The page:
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Artifact Friday: U.S. Army Recipe Tech Manual




Happy Friday!

I hope everyone had a wonderful week!

To kick off this weekend, here is a unique twist on recipes.

Featured here is a U.S. Army Recipe Tech manual. It was used by a Mess cook during World War Two, and as one observes, has seen some action based on the cover of the manual.


The U.S. military is only as good as its mess company, and there has been a traditional cook in the US Armed Forces since George Washington was the Commanding General.

However, during the early days, a mess cook(s) was not assigned, they were usually just an individual who enjoyed cooking.

Soldiers were issued rations per individual, and they would additionally plant gardens and hunt game if they were stationary in any one place for a while.

It was not until the Spanish-American War that a Mess Company idea was tested and finally, right before World War One, the Quartermaster Corps took it upon themselves to officially establish a Mess team per Army unit.

These units had a team for breakfast, lunch, and dinner and each would share their shifts equally.




They were not only in charge of the meals, but they were also key in the sanitation of their unit by making sure everything was clean.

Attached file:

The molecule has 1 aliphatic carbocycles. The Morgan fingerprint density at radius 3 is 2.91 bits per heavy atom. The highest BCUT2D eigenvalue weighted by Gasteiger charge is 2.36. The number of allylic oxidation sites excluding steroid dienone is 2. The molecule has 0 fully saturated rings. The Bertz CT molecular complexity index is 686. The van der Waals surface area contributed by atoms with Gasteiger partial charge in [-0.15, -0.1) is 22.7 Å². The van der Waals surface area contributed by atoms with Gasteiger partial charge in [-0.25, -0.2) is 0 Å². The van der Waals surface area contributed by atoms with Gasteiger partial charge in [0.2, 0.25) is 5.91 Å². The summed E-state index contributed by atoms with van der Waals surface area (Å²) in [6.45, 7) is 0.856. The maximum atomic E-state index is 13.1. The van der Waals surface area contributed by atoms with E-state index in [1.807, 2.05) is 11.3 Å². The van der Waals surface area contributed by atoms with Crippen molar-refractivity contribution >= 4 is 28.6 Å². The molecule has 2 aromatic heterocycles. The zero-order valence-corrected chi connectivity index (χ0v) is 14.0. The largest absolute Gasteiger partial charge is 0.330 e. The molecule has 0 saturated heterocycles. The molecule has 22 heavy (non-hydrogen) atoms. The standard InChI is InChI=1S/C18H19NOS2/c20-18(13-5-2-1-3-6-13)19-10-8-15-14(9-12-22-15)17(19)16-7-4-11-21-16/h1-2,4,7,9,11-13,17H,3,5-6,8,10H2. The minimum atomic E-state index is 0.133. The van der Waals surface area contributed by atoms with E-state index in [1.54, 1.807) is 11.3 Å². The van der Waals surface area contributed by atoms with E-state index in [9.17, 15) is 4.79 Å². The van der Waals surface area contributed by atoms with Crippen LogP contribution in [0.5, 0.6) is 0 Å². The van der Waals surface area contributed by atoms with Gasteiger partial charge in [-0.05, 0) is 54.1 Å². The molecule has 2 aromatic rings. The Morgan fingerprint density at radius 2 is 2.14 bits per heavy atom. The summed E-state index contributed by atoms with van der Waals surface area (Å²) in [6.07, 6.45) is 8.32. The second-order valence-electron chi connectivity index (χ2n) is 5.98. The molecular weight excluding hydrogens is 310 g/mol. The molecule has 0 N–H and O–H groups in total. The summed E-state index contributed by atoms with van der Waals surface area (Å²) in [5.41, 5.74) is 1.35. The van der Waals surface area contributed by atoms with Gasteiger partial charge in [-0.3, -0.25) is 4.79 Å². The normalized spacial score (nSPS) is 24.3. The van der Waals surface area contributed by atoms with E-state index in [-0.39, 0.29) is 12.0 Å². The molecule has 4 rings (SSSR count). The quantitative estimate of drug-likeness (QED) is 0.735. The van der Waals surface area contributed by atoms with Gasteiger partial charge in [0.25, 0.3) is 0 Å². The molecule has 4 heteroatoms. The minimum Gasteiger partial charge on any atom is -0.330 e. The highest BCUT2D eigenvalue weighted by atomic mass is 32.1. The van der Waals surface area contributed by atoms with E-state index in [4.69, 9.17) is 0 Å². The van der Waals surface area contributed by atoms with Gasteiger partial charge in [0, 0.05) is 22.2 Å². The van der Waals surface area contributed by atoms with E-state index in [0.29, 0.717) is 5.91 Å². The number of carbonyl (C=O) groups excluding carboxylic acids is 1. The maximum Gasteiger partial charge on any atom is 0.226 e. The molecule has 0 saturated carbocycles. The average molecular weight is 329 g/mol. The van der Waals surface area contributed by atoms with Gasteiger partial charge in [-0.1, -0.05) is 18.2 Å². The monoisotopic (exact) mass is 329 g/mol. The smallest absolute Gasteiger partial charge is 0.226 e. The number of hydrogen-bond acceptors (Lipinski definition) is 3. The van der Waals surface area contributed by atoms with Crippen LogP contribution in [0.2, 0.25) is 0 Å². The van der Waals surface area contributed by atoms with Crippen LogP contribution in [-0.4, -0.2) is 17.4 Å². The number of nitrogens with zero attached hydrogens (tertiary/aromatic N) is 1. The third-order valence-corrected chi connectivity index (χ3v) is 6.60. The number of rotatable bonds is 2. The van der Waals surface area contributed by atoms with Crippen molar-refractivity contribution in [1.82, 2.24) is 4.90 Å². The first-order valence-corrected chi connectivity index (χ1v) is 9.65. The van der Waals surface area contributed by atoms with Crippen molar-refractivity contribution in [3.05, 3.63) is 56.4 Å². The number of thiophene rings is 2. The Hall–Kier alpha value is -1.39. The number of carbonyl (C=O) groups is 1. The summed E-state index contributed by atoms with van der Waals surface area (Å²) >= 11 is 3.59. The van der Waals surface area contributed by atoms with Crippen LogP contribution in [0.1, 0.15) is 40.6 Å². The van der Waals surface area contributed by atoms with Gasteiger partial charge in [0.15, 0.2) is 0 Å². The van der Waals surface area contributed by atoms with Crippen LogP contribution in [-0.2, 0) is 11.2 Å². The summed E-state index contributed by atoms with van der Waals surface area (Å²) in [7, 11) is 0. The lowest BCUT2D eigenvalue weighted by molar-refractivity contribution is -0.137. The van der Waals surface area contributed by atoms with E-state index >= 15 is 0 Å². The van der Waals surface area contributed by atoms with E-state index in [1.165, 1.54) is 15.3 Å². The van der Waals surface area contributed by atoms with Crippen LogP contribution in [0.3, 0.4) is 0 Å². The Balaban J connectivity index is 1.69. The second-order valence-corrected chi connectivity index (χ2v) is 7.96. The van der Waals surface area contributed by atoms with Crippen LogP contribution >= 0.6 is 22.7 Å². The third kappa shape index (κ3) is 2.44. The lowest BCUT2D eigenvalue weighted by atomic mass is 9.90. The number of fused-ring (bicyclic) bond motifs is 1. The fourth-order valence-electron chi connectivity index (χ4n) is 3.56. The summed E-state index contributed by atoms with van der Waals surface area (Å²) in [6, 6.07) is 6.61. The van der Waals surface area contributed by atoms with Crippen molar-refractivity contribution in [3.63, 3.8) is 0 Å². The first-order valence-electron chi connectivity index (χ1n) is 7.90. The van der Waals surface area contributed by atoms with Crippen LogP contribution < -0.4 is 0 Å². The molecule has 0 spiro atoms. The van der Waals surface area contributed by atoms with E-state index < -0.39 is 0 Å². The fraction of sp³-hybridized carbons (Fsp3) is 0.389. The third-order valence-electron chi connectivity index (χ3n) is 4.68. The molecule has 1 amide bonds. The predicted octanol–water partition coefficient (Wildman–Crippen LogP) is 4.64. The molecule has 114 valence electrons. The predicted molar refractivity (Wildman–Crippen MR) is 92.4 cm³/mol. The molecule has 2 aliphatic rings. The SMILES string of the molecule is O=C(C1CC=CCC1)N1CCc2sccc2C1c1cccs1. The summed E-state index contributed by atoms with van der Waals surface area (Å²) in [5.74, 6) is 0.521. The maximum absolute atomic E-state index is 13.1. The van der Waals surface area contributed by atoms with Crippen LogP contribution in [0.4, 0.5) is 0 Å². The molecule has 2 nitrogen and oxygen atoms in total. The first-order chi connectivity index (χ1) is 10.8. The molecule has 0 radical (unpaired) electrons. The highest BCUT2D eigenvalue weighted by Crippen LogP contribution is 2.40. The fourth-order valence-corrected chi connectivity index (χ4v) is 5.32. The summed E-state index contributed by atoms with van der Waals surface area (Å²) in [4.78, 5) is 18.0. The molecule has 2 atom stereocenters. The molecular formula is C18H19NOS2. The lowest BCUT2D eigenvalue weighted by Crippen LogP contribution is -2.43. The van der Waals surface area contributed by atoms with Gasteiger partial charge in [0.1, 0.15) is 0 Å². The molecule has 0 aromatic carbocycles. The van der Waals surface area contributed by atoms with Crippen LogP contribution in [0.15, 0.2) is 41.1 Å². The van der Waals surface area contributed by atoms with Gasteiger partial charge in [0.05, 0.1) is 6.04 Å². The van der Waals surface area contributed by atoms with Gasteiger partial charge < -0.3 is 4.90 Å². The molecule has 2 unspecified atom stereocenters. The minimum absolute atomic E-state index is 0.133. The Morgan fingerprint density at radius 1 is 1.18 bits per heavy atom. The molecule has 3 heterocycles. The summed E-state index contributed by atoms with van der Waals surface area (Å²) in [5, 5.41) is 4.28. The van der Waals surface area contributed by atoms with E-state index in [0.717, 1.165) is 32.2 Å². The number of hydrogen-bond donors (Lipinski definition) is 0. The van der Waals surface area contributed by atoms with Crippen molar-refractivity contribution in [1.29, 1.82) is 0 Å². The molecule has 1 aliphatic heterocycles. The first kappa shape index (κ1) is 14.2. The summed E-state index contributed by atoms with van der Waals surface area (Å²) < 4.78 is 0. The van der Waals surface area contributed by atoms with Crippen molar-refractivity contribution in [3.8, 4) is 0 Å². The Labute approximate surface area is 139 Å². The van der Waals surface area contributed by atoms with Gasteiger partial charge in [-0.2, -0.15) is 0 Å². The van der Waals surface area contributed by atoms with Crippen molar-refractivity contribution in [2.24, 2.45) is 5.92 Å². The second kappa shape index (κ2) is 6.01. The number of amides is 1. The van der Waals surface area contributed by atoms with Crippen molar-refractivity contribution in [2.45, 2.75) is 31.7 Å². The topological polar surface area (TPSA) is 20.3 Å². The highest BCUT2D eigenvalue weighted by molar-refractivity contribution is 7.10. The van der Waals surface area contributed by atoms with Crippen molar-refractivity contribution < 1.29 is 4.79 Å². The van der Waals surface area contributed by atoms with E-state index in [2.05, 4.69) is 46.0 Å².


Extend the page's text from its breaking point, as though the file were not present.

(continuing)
(Now, service members were still issued individual rations, however, their meals when they were on base or even stationary in combat were made by the Mess team.)

The Mess team was issued cooking pans, utensils, ingredient rations, and even Tech manuals.

These Tech Manuals were revised every couple of years with the rules and regulations of the Mess team. These manuals would also contain recipes that the cooks could use with the correct ingredients and proportions for each meal.

There would also be different sections. For example, there was a section for bread, meat, eggs, sandwiches, and even desserts. There was even a section for cooking soups and stews.

These recipes were written and adjusted to feed large groups so noted by how much of each ingredient is used in the recipes.

Let us look at this sandwich recipe.

These are instructions for bacon, bologna, cheese, and roast beef sandwiches.

The way the Army manual lists it, this is not your normal weekly meal prep.




If a cook wanted to make a bacon and baked bean sandwich, then he would chop the bacon and bake the beans -5 pounds of them.

Mix them and put them on a three-eighth-inch-thick slice of bread with butter softened on the bread. Then top it with another three-eighths-inch slice. And he was supposed to only use enough filling to make it thick not soggy. He was then to wrap it in wax paper and serve it as soon as possible.

He could repeat the process with other sandwiches, even varying the toppings and breads to keep a variety.

Cooks could get very clever with their manuals, editing and changing the recipes depending on what they had on hand, especially if their unit was in combat.

Military cooks were both loved and loathed by those they served depending on what they cooked. Some service members still will not touch beans or rice because of the recipes used by the mess cooks during their time.

But whichever way one slices it, these mess cooks were an essential part of the American war machine, and of course, they could not have done it without their recipe tech manual.

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